After an hour or so the thunder dissipated from crashes to distant rumblings, and the skies began to clear. We shipped off for lunch at Cracker P’s on Lubbers Quarters Cay. But first I took the helm as we passed through the channel on the way. The boat handles exactly as you’d hope she would. Sweetly powered with those easy-to-maintain outboards, she gets up and on plane effortlessly, maintains excellent trim angles throughout her rpm scale, and turns surely and tightly. Flat out we hit a two-way
average of 41.6 knots, and she loped from cay to cay at a fast cruise of 32 knots, burning a reasonable 32.8 gallons of fuel per hour. Which is to say, we made the short journey to lunch in no time flat.
Situated on a lush beachfront overgrown with sapodilla and bougainvillea, Cracker P’s is one of those places that feels like it fell out of a Jimmy Buffet song. The bar is named for Cracker Pinder, a Georgia native who—as legend has it—got in a dispute in 1915 with Sheriff Hickory Cartwright of Oglethorpe County regarding the ornery nature of Pinder’s pet duck. Things escalated quickly, apparently, and Pinder, perhaps prescient of his future in the islands, literally shot the sheriff before fleeing to the Abacos to live out his days as a reclusive nudist. (No word on the well-being of the deputy.)
Pinder’s namesake bar, as you might imagine, is a wild and woolly place. A roving pack of sandy Shih Tzus patrolled the floors and locals too drunk to form a sentence sailed darts across the main room in shockingly fruitful attempts at hitting a bullseye on the far wall. But the fish is fresh, the views are killer, the rum is endless, and the Cohibas are legal. To a man of a certain bent, Cracker P’s could rightfully be considered a little slice of heaven.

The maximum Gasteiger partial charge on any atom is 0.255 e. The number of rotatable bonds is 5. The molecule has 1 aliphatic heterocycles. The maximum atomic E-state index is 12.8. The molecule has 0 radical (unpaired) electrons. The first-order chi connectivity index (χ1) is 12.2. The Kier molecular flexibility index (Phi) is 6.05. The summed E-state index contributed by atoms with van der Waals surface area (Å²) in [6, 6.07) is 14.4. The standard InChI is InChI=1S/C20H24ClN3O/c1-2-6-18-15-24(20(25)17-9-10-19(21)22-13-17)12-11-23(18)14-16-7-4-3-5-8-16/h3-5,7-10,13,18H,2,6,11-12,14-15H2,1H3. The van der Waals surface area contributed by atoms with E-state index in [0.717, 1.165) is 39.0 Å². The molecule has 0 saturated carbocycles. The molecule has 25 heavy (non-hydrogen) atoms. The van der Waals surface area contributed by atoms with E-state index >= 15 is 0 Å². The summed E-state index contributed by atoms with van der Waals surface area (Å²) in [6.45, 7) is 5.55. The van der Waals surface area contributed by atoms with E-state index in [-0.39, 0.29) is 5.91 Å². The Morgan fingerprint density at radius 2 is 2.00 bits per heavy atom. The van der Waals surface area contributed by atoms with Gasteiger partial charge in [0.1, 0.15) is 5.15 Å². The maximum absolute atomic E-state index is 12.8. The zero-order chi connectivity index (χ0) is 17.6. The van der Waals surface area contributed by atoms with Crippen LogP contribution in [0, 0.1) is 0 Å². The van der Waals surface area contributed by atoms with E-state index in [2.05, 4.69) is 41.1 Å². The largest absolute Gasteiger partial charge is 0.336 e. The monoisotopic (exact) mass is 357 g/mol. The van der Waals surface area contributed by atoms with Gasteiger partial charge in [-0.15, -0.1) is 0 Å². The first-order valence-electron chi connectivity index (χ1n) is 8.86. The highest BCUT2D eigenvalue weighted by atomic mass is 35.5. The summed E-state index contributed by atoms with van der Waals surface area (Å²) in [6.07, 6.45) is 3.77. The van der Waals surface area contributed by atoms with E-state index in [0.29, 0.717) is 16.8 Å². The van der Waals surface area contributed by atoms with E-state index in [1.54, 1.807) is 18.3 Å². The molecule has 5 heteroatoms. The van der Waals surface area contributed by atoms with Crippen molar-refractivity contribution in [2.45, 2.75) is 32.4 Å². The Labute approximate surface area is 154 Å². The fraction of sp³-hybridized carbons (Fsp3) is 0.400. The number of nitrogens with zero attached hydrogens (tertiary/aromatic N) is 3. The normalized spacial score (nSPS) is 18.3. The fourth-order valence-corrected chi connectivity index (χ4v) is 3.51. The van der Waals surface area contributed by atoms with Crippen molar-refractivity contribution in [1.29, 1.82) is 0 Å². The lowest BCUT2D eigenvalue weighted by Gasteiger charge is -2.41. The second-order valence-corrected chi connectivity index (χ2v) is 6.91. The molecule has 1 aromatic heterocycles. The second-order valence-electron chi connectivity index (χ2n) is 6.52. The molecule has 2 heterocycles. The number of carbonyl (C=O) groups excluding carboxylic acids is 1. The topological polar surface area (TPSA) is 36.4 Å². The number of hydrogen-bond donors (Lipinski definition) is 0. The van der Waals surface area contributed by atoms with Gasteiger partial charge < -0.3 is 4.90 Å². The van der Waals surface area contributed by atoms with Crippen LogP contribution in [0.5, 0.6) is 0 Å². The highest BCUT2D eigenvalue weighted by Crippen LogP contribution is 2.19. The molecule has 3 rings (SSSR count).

It’s a real place, Cracker P’s, with grit and history. It’s real the same way the shark in the marina, the drug-plane wrecks, the violent thunderstorms, and everything else were real. Sometimes the islands play it close to the bone. A trip to the Bahamas doesn’t necessarily have to turn out like a commercial for Sandals. It doesn’t need to involve cheesy tourist traps and disco-lit casinos that might as well be in Atlantic City. The Abacos are wild. Life is everywhere, gnashing its teeth or fanning its tail, but always butting up against civilization and desolation alike. Unforgettable experiences are there for the taking. But you’ve got to be willing to get outside your comfort zone. Step out of the cab. Jump off the boat.
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Noteworthy Options: Yamaha Helm Master joystick ($20,530); Cruising package, including diesel generator, air conditioning, and cockpit grill ($30,210); Raymarine electronics package ($29,260).
Generator: 4.2-kW Panda
Conditions During Boat Test
Air temperature: 84°F; humidity: 60%; seas: 1'.
Load During Boat Test
250 gal. fuel, 20 gal. water, 3 persons, 1,500-lb gear.
Test Boat Specifications
- Test Engine: 2/300-hp Yamaha V6 4.2L outboards
- Transmission/Ratio: Yamaha
- Props: 15.25 x 18 Yamaha SWS II
- Price as Tested: Upon request
This article originally appeared in the October 2014 issue of Power & Motoryacht magazine.